Skip to main content


ACC3003 : Issues in Behavioural Finance

  • Offered for Year: 2020/21
  • Module Leader(s): Professor Darren Duxbury
  • Owning School: Newcastle University Business School
  • Teaching Location: Newcastle City Campus
Semester 1 Credit Value: 10
Semester 2 Credit Value: 10
ECTS Credits: 10.0


This module aims to provide students with an alternative view to the rational perspective of traditional finance theory. Drawing on insights from psychology the module explores the psychological biases in financial decision making, and examines the impact of these biases on investor and corporate behaviour.

Outline Of Syllabus

Foundations and review of theoretical perspectives:
• Foundations of traditional finance theory and efficient markets
• Limits to arbitrage
• Investor psychology: heuristics and biases
• Prospect theory, loss aversion and mental accounting
• Risk perception and preference
Applications (a selection of the following applications will be covered - the list is non-exhaustive and subject to change):
• Equity premium puzzle
• Over-reaction and under-reaction
• Momentum and contrarian trading strategies
• Investor overconfidence
• Disposition effect and house money effect: prior outcomes
• Investor sentiment
• Emotions in financial decisions
• Capital structure
• Dividends
• Mergers and acquisitions

Teaching Methods

Teaching Activities
Category Activity Number Length Student Hours Comment
Scheduled Learning And Teaching ActivitiesLecture172:0034:00As a specialist, research-led module, the material covered is broad and complex in nature
Guided Independent StudyAssessment preparation and completion601:0060:00N/A
Guided Independent StudyDirected research and reading303:0090:00Pre/post reading; direct or self-sourced.
Scheduled Learning And Teaching ActivitiesSmall group teaching61:006:00As a specialist, research-led module, the material covered is broad and complex in nature
Guided Independent StudyReflective learning activity110:0010:00Feedback via on-line MCQ.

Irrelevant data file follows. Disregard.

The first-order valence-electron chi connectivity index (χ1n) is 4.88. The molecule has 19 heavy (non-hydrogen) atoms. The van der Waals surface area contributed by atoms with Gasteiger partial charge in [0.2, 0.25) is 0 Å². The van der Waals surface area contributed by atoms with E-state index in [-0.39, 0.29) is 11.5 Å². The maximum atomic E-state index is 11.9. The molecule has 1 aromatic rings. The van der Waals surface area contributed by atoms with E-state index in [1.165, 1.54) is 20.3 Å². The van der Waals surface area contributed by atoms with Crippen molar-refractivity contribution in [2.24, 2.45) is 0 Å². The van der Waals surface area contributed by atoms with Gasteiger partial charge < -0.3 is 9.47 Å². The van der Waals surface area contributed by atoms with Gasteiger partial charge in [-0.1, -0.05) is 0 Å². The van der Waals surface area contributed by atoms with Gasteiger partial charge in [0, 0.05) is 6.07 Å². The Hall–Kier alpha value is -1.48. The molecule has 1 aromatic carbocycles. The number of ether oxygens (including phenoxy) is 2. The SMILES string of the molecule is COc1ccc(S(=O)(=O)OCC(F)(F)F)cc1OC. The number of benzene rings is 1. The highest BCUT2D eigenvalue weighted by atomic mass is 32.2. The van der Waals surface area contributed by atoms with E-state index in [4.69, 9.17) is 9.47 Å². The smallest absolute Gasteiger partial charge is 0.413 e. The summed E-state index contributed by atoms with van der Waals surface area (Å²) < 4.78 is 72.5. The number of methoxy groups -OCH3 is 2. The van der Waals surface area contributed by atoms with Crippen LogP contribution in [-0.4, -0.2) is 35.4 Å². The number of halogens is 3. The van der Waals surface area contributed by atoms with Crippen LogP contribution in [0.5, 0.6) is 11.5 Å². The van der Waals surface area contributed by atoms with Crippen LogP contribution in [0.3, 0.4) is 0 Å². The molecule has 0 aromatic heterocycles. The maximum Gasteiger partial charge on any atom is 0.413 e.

Teaching Rationale And Relationship

Teaching and learning comprises a mixture of lectures and classes within an interactive approach where appropriate.
• Lectures will be used to introduce and discuss major issues of interest in behavioural finance.
• Classes will be used to examine the issues introduced in the lectures in further detail, along with academic literature relating to these issues. Class work will take the form of whole group discussions, in-class debates, group presentations etc.

Assessment Methods

The format of resits will be determined by the Board of Examiners

Description Length Semester When Set Percentage Comment
Written Examination1802A100N/A
Formative Assessments
Description Semester When Set Comment
Computer assessment1MMCQ Test
Computer assessment1AMCQ Test
Computer assessment2AMCQ Test
Prob solv exercises1MSeminar questions provided
Prob solv exercises2MSeminar questions provided
Assessment Rationale And Relationship

The written exam will assess the ability of the students to perform at a satisfactory level in a time-constrained situation. The exam will provide a situation where the students must concentrate attention on specific questions and will provide an unambiguous test of understanding of material.

Formative feedback is available to students via a number of routes. The primary vehicles are i) a number of online MCQ tests via Blackboard (including questions drawn from a sample exam paper) and ii) the opportunity to submit for feedback extended essay plans based on questions from a sample exam paper. Students can also obtain feedback through participation in small group teaching.

Reading Lists